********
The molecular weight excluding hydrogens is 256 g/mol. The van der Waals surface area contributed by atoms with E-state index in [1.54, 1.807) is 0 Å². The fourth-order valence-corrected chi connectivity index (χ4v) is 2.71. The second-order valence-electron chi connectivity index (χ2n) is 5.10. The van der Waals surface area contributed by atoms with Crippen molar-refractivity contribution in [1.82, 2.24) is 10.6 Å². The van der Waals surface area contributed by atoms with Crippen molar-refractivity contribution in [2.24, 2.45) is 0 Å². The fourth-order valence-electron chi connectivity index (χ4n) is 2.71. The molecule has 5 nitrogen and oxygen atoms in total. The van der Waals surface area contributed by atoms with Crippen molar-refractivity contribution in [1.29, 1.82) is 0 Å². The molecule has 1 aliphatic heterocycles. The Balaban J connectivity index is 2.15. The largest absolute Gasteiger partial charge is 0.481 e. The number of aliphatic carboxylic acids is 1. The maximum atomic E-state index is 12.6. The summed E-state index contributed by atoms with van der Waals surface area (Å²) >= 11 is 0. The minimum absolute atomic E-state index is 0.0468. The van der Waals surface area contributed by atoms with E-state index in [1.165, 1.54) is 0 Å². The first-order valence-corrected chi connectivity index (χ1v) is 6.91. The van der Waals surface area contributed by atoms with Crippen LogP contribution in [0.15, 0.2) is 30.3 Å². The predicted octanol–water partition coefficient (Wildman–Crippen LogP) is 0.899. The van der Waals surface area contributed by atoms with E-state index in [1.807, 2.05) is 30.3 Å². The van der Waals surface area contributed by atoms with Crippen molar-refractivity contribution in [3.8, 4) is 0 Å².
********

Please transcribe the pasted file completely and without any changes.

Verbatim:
The molecular weight excluding hydrogens is 256 g/mol. The van der Waals surface area contributed by atoms with E-state index in [1.54, 1.807) is 0 Å². The fourth-order valence-corrected chi connectivity index (χ4v) is 2.71. The second-order valence-electron chi connectivity index (χ2n) is 5.10. The van der Waals surface area contributed by atoms with Crippen molar-refractivity contribution in [1.82, 2.24) is 10.6 Å². The van der Waals surface area contributed by atoms with Crippen molar-refractivity contribution in [2.24, 2.45) is 0 Å². The fourth-order valence-electron chi connectivity index (χ4n) is 2.71. The molecule has 5 nitrogen and oxygen atoms in total. The van der Waals surface area contributed by atoms with Crippen molar-refractivity contribution in [1.29, 1.82) is 0 Å². The molecule has 1 aliphatic heterocycles. The Balaban J connectivity index is 2.15. The largest absolute Gasteiger partial charge is 0.481 e. The number of aliphatic carboxylic acids is 1. The maximum atomic E-state index is 12.6. The summed E-state index contributed by atoms with van der Waals surface area (Å²) >= 11 is 0. The minimum absolute atomic E-state index is 0.0468. The van der Waals surface area contributed by atoms with E-state index in [1.165, 1.54) is 0 Å². The first-order valence-corrected chi connectivity index (χ1v) is 6.91. The van der Waals surface area contributed by atoms with Crippen LogP contribution in [0.15, 0.2) is 30.3 Å². The predicted octanol–water partition coefficient (Wildman–Crippen LogP) is 0.899. The van der Waals surface area contributed by atoms with E-state index in [1.807, 2.05) is 30.3 Å². The van der Waals surface area contributed by atoms with Crippen molar-refractivity contribution in [3.8, 4) is 0 Å².